A Tangled Web.
The penultimate episode of the season gave us answers to many of the questions we weren’t asking. The answers, likewise, we somewhat predictable, and the main points of the story progressed in ways that anyone who watches The Walking Dead could expect. The real, I guess, intrigue came from the character behavior in this episode.
This show, as I’ve mentioned in the past, has a real issue with its protagonists. Every single character is painted as a melodramatic whiner that points out problem after problem without offering any solutions. We have no reason to root for them or care for them outside of the fact that the show says “these guys are the heroes!”
Travis is the embodiment of this lackluster character writing. For the last five episodes, he has simply walked around pointing out flaws with how the army is handling the end of the world and question their decisions left and right. It’s an absurd trait to have in your protagonist, and the only point I can give him is that he happens to be correct (only because this franchise has a real problem with authority). At the end of the day, his character isn’t really doing anything other than starting the conversations needed to give us exposition. He annoys the commander into getting a ride into town to see the zombie infestation and he constantly brings up the issue of whether or not zombies are still human. He’s a walking exposition machine that sticks out like a sore thumb. He behaves like someone who has watched The Walking Dead and needs to ask the right questions in order to get these two shows in line with each other.
On the other end of the spectrum we have Daniel, who spent the episode shaving layer after layer of skin off his military hostage. This is an interesting turn of events, not because it makes the show interesting (God forbid), but because it makes me wonder what sort of character and, by extension, message the show is trying to deliver. Daniel is torturing one of the lowest people on the military totem pole, asking repeatedly about the meaning of a code word. He wants his wife back from the hospital…a hospital that we see is actually a hospital. Are we supposed the think his actions are justified? Is he supposed to be the Sayid Jarrah of the group? His overall plan is flawed (and it even takes many different forms over the hour), and none of the other character condone his actions…so what is the show actually trying to say to us? You could argue that it wants to tell us that the ends justify the means, but that’s only because this show has a huge problem with authority.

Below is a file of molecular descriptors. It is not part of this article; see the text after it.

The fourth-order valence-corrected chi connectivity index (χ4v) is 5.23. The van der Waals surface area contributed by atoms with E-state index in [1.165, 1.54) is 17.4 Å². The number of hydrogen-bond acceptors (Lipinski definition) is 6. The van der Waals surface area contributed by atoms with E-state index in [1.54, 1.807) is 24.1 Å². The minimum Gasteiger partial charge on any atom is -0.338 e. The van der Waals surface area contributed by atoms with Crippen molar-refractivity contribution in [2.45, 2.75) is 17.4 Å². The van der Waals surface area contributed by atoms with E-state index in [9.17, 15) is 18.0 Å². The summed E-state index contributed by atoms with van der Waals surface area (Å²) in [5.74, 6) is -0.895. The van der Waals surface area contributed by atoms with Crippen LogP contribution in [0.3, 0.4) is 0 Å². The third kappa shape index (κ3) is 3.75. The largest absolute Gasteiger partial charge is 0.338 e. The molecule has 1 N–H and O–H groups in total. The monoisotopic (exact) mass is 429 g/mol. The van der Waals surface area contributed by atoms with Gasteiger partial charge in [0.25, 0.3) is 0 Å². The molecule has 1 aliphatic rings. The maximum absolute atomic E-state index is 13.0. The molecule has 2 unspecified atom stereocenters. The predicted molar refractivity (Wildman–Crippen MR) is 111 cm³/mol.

The entire episode fills you with this weird, conflicting sense of unease. It’s not the good kind of unease that comes with suspense and dramatic irony; it’s a bad kind of unease that is the result of a show that doesn’t know what it wants to convey. We see some actions that are logical but are painted as cruel (e.g. shipping sick people off to an isolated location), some actions that are illogical but are painted as noble (e.g. torturing a guy), and some actions that are in the episode just to kill time (e.g. smashing the plates of a rich family). The show, at it’s core, is tone deaf and it makes us wonder what the heck is going on.
By the end of the episode we find out what “Cobalt” actually means, but anyone with any shred of critical thinking could have predicted this two episodes ago (like I did). The military is going to mow down any survivors and head for the hills. It’s setting up for what could be a visually entertaining, but logically incoherent, season finale. There will be the “escape from the evil, corrupt authority” element, the “reunite with Nick and Three Dog” element, and emotionally defeated “where do we go now?” element. And once we get to the intersection of those three, it won’t be long until we ask ourselves the very same question.
Odds and Ends
- I see that the hospital takes their zombie-killing tactics from No Country for Old Men.
- Travis is, in theory, not a bad character…he wants to see the best in the world and wants to hold out hope. Unfortunately, when we are watching a prequel where we know that everything he stands for is incorrect, it makes the experience exhausting.
- You go into a rich guy’s house and you’re amazed by his Radio Shack helicopter? Come on, Chris.
- The lack of zombies on the show is a (small) badge of honor for the show. At least they are trying to make the characters strong enough to support the show.
Alex Russo likes to talk about television. You can read more of his insane ramblings on Twitter.